To lower your family’s PCB intake, minimize the amount of animal fat you eat and make all seafood choices carefully. Thankfully there are many seafood databases online as well as apps for smartphones that list safer fish by contaminants (PCBs and mercury) as well as sustainability. Certain common fish notoriously high in good nutrients are also high in PCBs, including Atlantic as well as farmed salmon. In 2014 the FDA reinforced that isn’t a good idea to remove seafood from your diet entirely, suggesting kids and pregnant moms consume more, not less seafood. Rely on the online databases to find out how many meals of any given fish are safe to eat per month. Cooking fish and meat so the fat drips away from the flesh is another way to reduce the PCBs in your finished. See more of simple, everyday guidelines here. The third toxin is one that I’ve heard of, but never thought much of.

B8NYUXPN6X3. Arsenic: Arsenic is a naturally occurring element in soil. The element seeps and swirls around in soil and rock, then makes it way into groundwater. Arsenic didn’t receive much attention, until studies and researchers found damage and toxicity at low doses. Officials were aware of high-level toxicity, but not of low-dose chronic exposure issues. They found that this type of exposure can cause respiratory problems, play a role in cardiovascular disease, and it is linked to skin cancer, diabetes and cancer in the bladder and lungs. You can read more on those issues and research here.

I was surprised to find out that there are many brands of rice that contain arsenic. Especially brown rice. Chris Kresser reports on a Consumer Report which showed that many brands of rice contain “significant amounts” of both inorganic arsenic (a carcinogen) and the less toxic organic type. Many of these foods are marketed to babies (rice cereal, for example) and, surprisingly, so-called “healthy” brown rice was found to have even higher levels of arsenic than white. Kesser goes on to bash brown rice as not a health food, and to substitute for white rice. There’s also more foods that can be high in arsenic. These are brussel sprouts, dark-meat fish, chicken and poultry and beer and wine. This article goes into detail on the specific contamination of each one. Many children love apple juice, and the FDA recently took on apple juice as a low-dose contamination source. Read on there here.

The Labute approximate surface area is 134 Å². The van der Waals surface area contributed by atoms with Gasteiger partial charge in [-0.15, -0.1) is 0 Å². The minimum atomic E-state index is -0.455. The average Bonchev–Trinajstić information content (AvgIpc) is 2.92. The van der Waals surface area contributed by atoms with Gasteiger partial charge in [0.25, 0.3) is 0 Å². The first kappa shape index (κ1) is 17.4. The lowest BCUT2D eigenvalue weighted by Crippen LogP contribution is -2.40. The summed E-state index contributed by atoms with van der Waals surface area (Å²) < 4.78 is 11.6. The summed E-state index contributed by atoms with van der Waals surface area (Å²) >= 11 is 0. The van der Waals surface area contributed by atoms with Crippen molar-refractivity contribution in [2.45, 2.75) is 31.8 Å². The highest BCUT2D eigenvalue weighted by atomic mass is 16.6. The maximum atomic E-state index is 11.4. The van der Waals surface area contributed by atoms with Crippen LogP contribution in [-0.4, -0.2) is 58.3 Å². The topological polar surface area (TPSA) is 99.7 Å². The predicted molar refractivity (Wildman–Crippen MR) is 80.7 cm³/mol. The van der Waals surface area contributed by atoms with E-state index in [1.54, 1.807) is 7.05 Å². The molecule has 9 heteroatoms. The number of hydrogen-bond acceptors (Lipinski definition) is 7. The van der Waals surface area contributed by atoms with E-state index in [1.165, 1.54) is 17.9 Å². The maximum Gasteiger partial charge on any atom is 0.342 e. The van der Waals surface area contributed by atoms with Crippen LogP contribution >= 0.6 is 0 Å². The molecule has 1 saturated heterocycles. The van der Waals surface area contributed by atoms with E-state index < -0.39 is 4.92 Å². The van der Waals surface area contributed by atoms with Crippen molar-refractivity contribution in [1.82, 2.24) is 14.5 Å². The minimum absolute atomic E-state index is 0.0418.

Children are particularly susceptible to chemicals and toxins. We experience more symptoms and behavioral problems that go unnoticed because we blame it on their age and development. Children’s brain and sensitivities are different from adults. The National Academies report, Pesticides in the Diets of Infants and Children, found that children are quantitatively and qualitatively different from adults in their sensitivity to pesticides and other chemicals. This study and realization wasn’t done until 1993, and we are still learning the impacts.

Children have a greater exposure for their body weight, obviously because they are smaller. The food and water intake per pound is much greater than an adult, leaving children disporportionately exposed to the chemicals in the air, food and water. They also put everything in their mouth. In addition to the exposure amount, their metabolism isn’t completely mature. They haven’t developed the enzymes necessary to break down and remove the toxins from their body. This allows the toxins to sit in the body and disrupt normal development. As cells are forming and building, there are toxins affecting this process.

The important take-away is to take the time to look at your child, home, environment and diet. Are you feeding your child something that could be contaminated on a regular basis? Is your home older and in need of testing and updating?  Start by asking questions and working your way through the answers. Talk to your pediatrician about advice and testing to find out the concrete exposure and affects on your family.